Angelo Merendino, a New York-based photographer, says the photo essay of his wife Jennifer’s battle with breast cancer is an attempt to “humanize the face of cancer.”
The photos humanize the face of cancer and capture the difficulty, fear, and pain that they experienced during the difficult time. Angelo commented: “These photographs do not define us, but they are us.”
When Angelo Merendino first saw his wife, Jennifer, he knew she was the one. “Not only was Jennifer the most beautiful woman I had ever met, but she was full of life and had a way of making you feel like you were the only person who mattered,” he writes on his website. A year later, they were married in Central Park. “When I saw Jen walking down the path I couldn’t hold back my tears. I had never been so happy in my life and I couldn’t believe that this beautiful, kind, and strong woman loved me the same way that I loved her.”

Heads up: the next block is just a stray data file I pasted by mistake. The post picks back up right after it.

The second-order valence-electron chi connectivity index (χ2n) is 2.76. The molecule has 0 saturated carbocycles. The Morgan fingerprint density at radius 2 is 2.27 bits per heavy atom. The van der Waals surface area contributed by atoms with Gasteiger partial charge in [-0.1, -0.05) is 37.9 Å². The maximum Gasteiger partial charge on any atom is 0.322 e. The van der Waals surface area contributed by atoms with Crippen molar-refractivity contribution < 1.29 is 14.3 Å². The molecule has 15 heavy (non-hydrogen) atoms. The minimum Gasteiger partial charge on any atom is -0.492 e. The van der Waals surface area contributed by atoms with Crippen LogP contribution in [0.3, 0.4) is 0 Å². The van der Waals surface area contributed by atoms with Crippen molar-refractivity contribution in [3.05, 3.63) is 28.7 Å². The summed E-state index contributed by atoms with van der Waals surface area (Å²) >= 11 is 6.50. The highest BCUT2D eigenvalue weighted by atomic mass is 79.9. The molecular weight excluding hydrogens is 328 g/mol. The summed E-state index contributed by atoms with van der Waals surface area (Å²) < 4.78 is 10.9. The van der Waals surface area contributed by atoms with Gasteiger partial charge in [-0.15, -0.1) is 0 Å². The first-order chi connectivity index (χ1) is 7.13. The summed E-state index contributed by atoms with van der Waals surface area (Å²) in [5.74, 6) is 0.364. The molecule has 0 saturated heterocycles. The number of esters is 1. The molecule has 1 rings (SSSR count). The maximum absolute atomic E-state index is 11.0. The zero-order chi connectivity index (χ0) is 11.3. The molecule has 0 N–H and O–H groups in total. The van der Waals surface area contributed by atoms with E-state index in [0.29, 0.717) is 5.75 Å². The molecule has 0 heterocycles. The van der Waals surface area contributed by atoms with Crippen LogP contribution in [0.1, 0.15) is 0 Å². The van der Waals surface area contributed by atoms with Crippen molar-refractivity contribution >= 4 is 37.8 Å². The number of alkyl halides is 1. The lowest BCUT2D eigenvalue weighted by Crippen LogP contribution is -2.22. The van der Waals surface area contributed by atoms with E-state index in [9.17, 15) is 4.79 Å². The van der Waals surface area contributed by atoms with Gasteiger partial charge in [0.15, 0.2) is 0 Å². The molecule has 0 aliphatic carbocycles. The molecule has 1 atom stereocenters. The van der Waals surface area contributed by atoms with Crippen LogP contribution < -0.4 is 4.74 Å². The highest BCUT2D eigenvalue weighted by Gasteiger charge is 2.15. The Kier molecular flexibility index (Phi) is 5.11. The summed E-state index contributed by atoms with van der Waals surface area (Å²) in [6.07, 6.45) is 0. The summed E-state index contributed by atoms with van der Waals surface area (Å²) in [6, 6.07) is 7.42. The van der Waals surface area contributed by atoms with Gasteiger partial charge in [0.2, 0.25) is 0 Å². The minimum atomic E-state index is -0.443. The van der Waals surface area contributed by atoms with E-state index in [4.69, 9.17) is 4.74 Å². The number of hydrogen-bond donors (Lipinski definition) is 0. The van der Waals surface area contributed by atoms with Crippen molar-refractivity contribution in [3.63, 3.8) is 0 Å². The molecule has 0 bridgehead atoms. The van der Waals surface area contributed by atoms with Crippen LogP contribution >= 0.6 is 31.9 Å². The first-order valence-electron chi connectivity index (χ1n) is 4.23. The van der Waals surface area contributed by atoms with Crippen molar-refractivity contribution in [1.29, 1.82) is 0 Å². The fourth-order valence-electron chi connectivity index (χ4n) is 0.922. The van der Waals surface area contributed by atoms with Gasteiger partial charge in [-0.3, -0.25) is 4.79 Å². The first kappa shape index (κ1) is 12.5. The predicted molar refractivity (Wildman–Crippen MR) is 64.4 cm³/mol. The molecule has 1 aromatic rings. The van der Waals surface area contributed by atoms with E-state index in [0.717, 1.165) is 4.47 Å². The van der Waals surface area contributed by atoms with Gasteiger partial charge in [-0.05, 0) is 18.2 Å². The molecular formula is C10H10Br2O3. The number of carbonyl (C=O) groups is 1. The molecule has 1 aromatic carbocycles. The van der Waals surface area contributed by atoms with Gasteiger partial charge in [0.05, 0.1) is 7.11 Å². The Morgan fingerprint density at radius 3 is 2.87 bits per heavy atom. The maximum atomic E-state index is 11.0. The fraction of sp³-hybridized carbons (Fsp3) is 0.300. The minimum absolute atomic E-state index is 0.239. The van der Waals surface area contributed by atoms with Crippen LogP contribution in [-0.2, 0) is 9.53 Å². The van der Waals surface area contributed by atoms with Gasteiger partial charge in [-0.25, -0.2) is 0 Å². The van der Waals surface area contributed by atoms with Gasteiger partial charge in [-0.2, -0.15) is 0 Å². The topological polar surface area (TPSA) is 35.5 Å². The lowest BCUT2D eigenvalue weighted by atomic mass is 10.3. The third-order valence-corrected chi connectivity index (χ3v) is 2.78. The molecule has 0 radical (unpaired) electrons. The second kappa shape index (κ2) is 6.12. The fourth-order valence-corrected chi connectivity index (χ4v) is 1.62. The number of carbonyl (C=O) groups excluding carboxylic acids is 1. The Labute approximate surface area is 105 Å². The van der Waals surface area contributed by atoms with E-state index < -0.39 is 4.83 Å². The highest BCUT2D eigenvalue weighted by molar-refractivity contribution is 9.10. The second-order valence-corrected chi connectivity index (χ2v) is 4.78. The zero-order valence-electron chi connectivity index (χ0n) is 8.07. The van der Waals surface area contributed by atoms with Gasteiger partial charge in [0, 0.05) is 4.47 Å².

“I married the girl of my dreams. Life was perfect.”
Five months later, Jennifer was diagnosed with breast cancer. “I’ll never forget the sound of Jennifer’s voice coming through the phone. I was numb immediately. I’m still numb. As our life became more complicated our focus became simple—survive. The thought that I might be a widower before I was forty felt like someone was kicking me in my gut. Over and over and over.”
“We didn’t expect anyone to have the answers; we just needed our family and friends to be there. Something as simple as sending a text message saying “I love you,” or dropping off dinner after we had spent all day in the hospital.”
Merendino couldn’t find the words to express how much he needed help, so he turned to the only form of communication he knew—his camera.
“Before going to sleep Jen and I used to ask each other what the best and worst part of the day was. Usually the best part was something like, “When you walked by me and ran your fingers through my hair,” or, “When we were at the hospital and you held my hand.” The day after we found out Jen’s liver was failing we came home with Hospice Care and spent the evening with family and friends. That night, as we lay next to each other for possibly the last time, I asked Jen what she loved the most about that day. Jen thought for a minute then turned and, looking deeper into my eyes than ever before, Jen said, “I Loved it all.”
And a Goodbye to life!